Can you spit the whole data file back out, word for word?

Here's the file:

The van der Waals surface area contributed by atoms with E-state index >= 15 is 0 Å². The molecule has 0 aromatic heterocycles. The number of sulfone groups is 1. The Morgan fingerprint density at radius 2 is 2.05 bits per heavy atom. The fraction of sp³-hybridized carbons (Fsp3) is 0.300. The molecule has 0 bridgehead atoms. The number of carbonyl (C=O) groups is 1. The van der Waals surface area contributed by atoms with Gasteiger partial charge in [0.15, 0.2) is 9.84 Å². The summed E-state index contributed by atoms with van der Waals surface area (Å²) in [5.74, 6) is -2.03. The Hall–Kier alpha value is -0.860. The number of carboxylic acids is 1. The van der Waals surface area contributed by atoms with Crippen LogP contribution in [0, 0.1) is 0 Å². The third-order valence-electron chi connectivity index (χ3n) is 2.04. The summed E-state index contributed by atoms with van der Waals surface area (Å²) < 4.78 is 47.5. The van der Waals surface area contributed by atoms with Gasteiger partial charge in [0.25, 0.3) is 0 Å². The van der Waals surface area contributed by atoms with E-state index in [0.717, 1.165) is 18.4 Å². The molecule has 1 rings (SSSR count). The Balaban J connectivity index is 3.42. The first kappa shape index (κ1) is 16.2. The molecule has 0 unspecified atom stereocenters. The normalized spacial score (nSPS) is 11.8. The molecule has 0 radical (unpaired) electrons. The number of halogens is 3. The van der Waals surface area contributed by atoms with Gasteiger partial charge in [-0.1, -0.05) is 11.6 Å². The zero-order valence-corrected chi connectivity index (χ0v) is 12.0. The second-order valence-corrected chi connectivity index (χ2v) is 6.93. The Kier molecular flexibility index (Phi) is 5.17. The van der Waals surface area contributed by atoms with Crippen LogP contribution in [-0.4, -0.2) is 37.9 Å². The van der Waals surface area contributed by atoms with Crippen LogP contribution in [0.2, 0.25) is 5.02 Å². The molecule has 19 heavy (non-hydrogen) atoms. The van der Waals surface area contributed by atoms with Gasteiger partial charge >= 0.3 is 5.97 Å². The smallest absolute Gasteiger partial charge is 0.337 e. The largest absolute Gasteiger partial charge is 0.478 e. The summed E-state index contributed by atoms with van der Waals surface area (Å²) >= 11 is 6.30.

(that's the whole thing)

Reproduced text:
The van der Waals surface area contributed by atoms with E-state index >= 15 is 0 Å². The molecule has 0 aromatic heterocycles. The number of sulfone groups is 1. The Morgan fingerprint density at radius 2 is 2.05 bits per heavy atom. The fraction of sp³-hybridized carbons (Fsp3) is 0.300. The molecule has 0 bridgehead atoms. The number of carbonyl (C=O) groups is 1. The van der Waals surface area contributed by atoms with Gasteiger partial charge in [0.15, 0.2) is 9.84 Å². The summed E-state index contributed by atoms with van der Waals surface area (Å²) in [5.74, 6) is -2.03. The Hall–Kier alpha value is -0.860. The number of carboxylic acids is 1. The van der Waals surface area contributed by atoms with Crippen LogP contribution in [0, 0.1) is 0 Å². The third-order valence-electron chi connectivity index (χ3n) is 2.04. The summed E-state index contributed by atoms with van der Waals surface area (Å²) < 4.78 is 47.5. The van der Waals surface area contributed by atoms with Gasteiger partial charge in [0.25, 0.3) is 0 Å². The van der Waals surface area contributed by atoms with E-state index in [0.717, 1.165) is 18.4 Å². The molecule has 1 rings (SSSR count). The Balaban J connectivity index is 3.42. The first kappa shape index (κ1) is 16.2. The molecule has 0 unspecified atom stereocenters. The normalized spacial score (nSPS) is 11.8. The molecule has 0 radical (unpaired) electrons. The number of halogens is 3. The van der Waals surface area contributed by atoms with Gasteiger partial charge in [-0.1, -0.05) is 11.6 Å². The zero-order valence-corrected chi connectivity index (χ0v) is 12.0. The second-order valence-corrected chi connectivity index (χ2v) is 6.93. The Kier molecular flexibility index (Phi) is 5.17. The van der Waals surface area contributed by atoms with Crippen LogP contribution in [-0.4, -0.2) is 37.9 Å². The van der Waals surface area contributed by atoms with Crippen LogP contribution in [0.2, 0.25) is 5.02 Å². The molecule has 19 heavy (non-hydrogen) atoms. The van der Waals surface area contributed by atoms with Gasteiger partial charge >= 0.3 is 5.97 Å². The smallest absolute Gasteiger partial charge is 0.337 e. The largest absolute Gasteiger partial charge is 0.478 e. The summed E-state index contributed by atoms with van der Waals surface area (Å²) >= 11 is 6.30.